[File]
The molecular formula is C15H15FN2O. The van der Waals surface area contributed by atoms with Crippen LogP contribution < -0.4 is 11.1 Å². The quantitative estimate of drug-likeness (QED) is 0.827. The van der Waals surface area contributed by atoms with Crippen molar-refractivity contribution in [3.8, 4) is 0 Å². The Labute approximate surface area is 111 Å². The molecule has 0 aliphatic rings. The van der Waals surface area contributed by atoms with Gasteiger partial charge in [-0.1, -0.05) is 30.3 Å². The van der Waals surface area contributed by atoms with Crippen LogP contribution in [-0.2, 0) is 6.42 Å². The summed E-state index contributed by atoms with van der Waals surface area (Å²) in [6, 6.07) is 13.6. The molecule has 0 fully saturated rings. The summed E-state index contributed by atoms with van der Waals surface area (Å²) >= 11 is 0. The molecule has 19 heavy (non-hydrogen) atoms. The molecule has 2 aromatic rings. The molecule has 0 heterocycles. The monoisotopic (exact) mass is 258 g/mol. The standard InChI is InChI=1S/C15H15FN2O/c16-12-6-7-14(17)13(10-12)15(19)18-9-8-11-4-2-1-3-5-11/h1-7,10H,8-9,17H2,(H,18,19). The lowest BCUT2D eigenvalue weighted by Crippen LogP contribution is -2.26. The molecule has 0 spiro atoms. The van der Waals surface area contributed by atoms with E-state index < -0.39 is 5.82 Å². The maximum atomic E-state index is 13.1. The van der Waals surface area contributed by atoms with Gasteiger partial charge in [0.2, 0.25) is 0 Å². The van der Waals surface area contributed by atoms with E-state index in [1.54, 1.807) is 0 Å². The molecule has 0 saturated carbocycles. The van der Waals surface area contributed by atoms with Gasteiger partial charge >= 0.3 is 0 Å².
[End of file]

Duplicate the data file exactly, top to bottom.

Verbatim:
The molecular formula is C15H15FN2O. The van der Waals surface area contributed by atoms with Crippen LogP contribution < -0.4 is 11.1 Å². The quantitative estimate of drug-likeness (QED) is 0.827. The van der Waals surface area contributed by atoms with Crippen molar-refractivity contribution in [3.8, 4) is 0 Å². The Labute approximate surface area is 111 Å². The molecule has 0 aliphatic rings. The van der Waals surface area contributed by atoms with Gasteiger partial charge in [-0.1, -0.05) is 30.3 Å². The van der Waals surface area contributed by atoms with Crippen LogP contribution in [-0.2, 0) is 6.42 Å². The summed E-state index contributed by atoms with van der Waals surface area (Å²) in [6, 6.07) is 13.6. The molecule has 0 fully saturated rings. The summed E-state index contributed by atoms with van der Waals surface area (Å²) >= 11 is 0. The molecule has 19 heavy (non-hydrogen) atoms. The molecule has 2 aromatic rings. The molecule has 0 heterocycles. The monoisotopic (exact) mass is 258 g/mol. The standard InChI is InChI=1S/C15H15FN2O/c16-12-6-7-14(17)13(10-12)15(19)18-9-8-11-4-2-1-3-5-11/h1-7,10H,8-9,17H2,(H,18,19). The lowest BCUT2D eigenvalue weighted by Crippen LogP contribution is -2.26. The molecule has 0 spiro atoms. The van der Waals surface area contributed by atoms with E-state index < -0.39 is 5.82 Å². The maximum atomic E-state index is 13.1. The van der Waals surface area contributed by atoms with Gasteiger partial charge in [0.2, 0.25) is 0 Å². The van der Waals surface area contributed by atoms with E-state index in [1.54, 1.807) is 0 Å². The molecule has 0 saturated carbocycles. The van der Waals surface area contributed by atoms with Gasteiger partial charge >= 0.3 is 0 Å².